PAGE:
There's something sad about a newspaper going out of business, something beyond the measurable loss of jobs. A voice is lost to a community, and that community has to make due with fewer voices.
Everybody's News published its final issue on Aug. 20, bowing to several years of financial troubles. Its steady decline in ad count and page count was evident to all, but the paper's owners held out hope that it could be salvaged through a sale or additional investment.
Unfortunately, that hope resulted in a confusing final few weeks for Everybody's News. The local media did not note its passing, and, in the end, the paper didn't even say goodbye.
After 16 years as an alternative voice in Cincinnati's often bland, status-quo-seeking media landscape, Everybody's News deserved better. In the very least, it deserved a proper send-off.
Late in the week of Aug. 9, several Everybody's News free-lance writers called CityBeat to say they'd been told not to work on assignments for issues beyond Aug. 20 and to see if this paper was interested in them. On Aug. 16, a Cincinnati Post reporter called to ask what we'd heard about Everybody's News going out of business.
The Post published a business page story on Aug. 17 (headline: "Everybody's News may fold; buyer sought") that said Publisher Donna Goodwin would not comment on the weekly's future.
"I'm just not making any comment right now," the story quoted Goodwin saying. "If you want to call back next week, I'll tell you everything you want to know."
The following Sunday's Cincinnati Enquirer had a small brief on the business page that breezily mentioned Everybody's News was for sale. (In fact, the paper had been on the market off and on for the past three years.) Goodwin, asked what her free alternative newsweekly was worth, was quoted as replying, "How much are you willing to pay?"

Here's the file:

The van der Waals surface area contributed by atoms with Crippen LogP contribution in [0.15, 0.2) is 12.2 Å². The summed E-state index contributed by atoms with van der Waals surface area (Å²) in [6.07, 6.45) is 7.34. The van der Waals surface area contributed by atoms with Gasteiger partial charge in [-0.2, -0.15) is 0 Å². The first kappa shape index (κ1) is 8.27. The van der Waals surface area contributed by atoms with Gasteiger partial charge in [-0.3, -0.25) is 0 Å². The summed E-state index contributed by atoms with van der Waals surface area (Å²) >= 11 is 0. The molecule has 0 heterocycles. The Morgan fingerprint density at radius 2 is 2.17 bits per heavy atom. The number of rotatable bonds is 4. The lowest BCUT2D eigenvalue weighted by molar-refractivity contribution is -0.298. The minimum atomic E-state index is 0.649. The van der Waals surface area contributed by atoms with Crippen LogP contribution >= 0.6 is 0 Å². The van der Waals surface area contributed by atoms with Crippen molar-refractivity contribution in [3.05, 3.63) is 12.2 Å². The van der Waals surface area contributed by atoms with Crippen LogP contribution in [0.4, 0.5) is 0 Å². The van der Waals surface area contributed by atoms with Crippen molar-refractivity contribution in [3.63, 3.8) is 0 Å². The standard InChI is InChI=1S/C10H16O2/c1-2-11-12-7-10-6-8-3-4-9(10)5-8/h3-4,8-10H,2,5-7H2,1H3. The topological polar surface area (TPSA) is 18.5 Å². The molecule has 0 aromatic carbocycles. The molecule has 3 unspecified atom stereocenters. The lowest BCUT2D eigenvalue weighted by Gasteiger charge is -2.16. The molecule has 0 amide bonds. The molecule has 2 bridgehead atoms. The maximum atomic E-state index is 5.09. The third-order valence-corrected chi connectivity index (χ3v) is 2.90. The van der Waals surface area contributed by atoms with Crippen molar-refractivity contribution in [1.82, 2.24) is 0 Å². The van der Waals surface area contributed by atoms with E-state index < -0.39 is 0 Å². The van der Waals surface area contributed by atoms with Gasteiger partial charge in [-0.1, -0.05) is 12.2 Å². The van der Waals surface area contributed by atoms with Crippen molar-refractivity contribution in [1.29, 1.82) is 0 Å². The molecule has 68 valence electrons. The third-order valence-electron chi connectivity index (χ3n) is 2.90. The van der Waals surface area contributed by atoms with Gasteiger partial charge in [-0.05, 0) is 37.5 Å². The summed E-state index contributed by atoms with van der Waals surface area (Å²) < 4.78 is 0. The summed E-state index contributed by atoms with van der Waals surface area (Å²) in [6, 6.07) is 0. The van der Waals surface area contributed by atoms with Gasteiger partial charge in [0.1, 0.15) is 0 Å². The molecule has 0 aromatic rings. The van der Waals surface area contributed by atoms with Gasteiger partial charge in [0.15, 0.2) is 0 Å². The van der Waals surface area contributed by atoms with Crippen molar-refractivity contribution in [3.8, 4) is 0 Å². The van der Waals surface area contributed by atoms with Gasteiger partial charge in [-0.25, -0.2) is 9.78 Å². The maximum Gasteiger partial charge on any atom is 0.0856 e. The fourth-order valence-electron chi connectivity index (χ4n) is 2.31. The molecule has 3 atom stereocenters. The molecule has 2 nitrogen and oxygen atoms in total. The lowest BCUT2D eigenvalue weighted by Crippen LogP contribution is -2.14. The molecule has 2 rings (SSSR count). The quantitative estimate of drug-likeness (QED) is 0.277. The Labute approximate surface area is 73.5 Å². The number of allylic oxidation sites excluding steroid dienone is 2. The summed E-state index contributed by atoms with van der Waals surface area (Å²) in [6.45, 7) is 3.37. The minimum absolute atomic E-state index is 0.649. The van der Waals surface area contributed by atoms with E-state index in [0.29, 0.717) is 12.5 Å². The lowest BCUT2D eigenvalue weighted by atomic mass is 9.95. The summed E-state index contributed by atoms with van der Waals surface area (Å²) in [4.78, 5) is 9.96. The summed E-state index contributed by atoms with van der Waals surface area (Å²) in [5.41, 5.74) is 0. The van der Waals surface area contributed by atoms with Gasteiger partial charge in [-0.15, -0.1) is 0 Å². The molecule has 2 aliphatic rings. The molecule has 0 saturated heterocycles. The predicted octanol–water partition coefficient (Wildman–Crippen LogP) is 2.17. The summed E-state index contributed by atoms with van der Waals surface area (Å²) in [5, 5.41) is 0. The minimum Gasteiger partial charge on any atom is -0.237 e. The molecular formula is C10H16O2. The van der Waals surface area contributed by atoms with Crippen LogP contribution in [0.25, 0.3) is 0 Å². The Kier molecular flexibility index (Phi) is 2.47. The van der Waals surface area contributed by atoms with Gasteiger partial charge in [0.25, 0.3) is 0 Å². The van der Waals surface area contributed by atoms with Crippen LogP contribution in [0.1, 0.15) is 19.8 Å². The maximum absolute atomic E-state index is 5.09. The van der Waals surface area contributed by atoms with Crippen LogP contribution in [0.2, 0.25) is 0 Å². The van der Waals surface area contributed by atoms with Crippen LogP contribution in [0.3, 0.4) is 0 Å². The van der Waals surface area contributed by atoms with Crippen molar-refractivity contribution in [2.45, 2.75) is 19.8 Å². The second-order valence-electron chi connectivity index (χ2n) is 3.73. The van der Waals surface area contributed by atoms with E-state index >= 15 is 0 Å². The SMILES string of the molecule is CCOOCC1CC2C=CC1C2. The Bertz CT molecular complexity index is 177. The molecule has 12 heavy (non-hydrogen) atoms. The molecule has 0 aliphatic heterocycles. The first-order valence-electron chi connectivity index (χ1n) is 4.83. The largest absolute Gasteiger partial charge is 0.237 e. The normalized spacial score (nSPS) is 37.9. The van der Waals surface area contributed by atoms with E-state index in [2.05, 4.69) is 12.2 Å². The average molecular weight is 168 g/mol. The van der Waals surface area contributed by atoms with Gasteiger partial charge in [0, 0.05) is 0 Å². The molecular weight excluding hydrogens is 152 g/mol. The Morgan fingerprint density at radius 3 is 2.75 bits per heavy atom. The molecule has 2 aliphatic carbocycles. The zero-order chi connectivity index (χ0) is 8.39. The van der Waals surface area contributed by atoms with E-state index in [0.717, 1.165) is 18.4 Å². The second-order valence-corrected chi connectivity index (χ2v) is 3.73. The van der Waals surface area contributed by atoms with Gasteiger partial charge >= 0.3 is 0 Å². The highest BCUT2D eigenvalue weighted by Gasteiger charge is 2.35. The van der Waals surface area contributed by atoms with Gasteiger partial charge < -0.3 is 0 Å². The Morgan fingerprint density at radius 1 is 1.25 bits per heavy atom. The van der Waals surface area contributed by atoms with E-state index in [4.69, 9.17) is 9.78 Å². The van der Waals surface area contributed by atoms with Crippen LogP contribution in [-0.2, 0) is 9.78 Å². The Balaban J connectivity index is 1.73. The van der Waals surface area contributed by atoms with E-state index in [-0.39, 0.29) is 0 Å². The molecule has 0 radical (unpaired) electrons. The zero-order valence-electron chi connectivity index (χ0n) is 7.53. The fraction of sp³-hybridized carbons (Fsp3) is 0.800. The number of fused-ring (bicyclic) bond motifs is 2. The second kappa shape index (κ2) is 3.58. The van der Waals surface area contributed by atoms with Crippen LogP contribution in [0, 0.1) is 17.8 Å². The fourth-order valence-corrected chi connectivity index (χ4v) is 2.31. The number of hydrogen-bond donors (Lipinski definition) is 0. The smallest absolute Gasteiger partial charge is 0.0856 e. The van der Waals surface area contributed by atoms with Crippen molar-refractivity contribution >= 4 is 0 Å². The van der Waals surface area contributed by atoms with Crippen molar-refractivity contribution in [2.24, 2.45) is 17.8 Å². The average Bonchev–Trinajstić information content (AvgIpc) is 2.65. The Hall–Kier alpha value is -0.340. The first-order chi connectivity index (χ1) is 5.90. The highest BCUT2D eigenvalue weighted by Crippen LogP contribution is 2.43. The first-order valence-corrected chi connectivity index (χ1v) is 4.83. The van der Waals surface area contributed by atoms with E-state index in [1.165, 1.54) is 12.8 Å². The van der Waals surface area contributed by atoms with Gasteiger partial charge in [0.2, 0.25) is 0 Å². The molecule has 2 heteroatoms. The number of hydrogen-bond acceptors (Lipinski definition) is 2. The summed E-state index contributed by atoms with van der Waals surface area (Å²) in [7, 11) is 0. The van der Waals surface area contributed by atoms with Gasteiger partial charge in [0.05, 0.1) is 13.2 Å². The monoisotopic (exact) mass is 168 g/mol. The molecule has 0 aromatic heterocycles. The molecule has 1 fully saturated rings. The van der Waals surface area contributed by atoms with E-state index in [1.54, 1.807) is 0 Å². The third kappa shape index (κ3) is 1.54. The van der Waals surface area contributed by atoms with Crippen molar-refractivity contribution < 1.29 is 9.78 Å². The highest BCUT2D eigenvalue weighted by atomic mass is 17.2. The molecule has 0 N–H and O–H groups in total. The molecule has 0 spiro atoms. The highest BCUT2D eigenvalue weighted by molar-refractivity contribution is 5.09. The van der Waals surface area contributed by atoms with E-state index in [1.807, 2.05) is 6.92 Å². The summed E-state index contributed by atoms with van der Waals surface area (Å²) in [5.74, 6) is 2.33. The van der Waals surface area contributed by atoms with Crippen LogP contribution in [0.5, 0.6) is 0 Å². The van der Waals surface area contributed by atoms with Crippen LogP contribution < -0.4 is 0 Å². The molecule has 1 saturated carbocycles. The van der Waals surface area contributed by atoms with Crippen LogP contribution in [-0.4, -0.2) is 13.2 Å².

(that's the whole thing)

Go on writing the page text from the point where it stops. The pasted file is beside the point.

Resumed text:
The item ran three days after Everybody's News published its final issue.
When it became obvious that the Aug. 20 issue would be the paper's swan song, several free-lance writers and staffers reportedly tried to persuade Goodwin to run some sort of farewell story as a gesture to long-time readers. But the publisher resisted, one writer said, because she wanted to keep the door open for the possibility of a last-minute rescue.
The Aug. 20 issue, featuring a cover story by anti-smoking zealot Ahron Leichtman, was business as usual.
Rumors swirled the following week about the paper's fate. More Everybody's News free-lancers called seeking writing opportunities. Classified advertisers said they'd been turned away by the paper. Other advertisers said they were called about outstanding balances and asked to pay up by week's end.
There was no issue of Everybody's News on Aug. 27. The paper's offices had been cleared of practically all of its desks and computers, but the answering machine simply provided the paper's normal operating hours.
Not until a small story on the Editor & Publisher Web site on Aug. 27 was the truth finally known — Everybody's News was out of business. Reporter Lucia Moses, who covers the alternative press for E&P, quoted Goodwin as saying, "I've been suffering from severe burnout and I just made a decision to put it to rest."
The Post never did get Goodwin to tell the full story. Neither did The Enquirer.
And so it's over. So?
Everybody's News was one of CityBeat's main competitors for readers and advertisers. It was also the place where I got my start in alternative newspapers, serving as assistant editor and then editor from 1990 to 1994, when I left to help start CityBeat.
Everybody's News was what it was. Its 16-year run speaks for itself.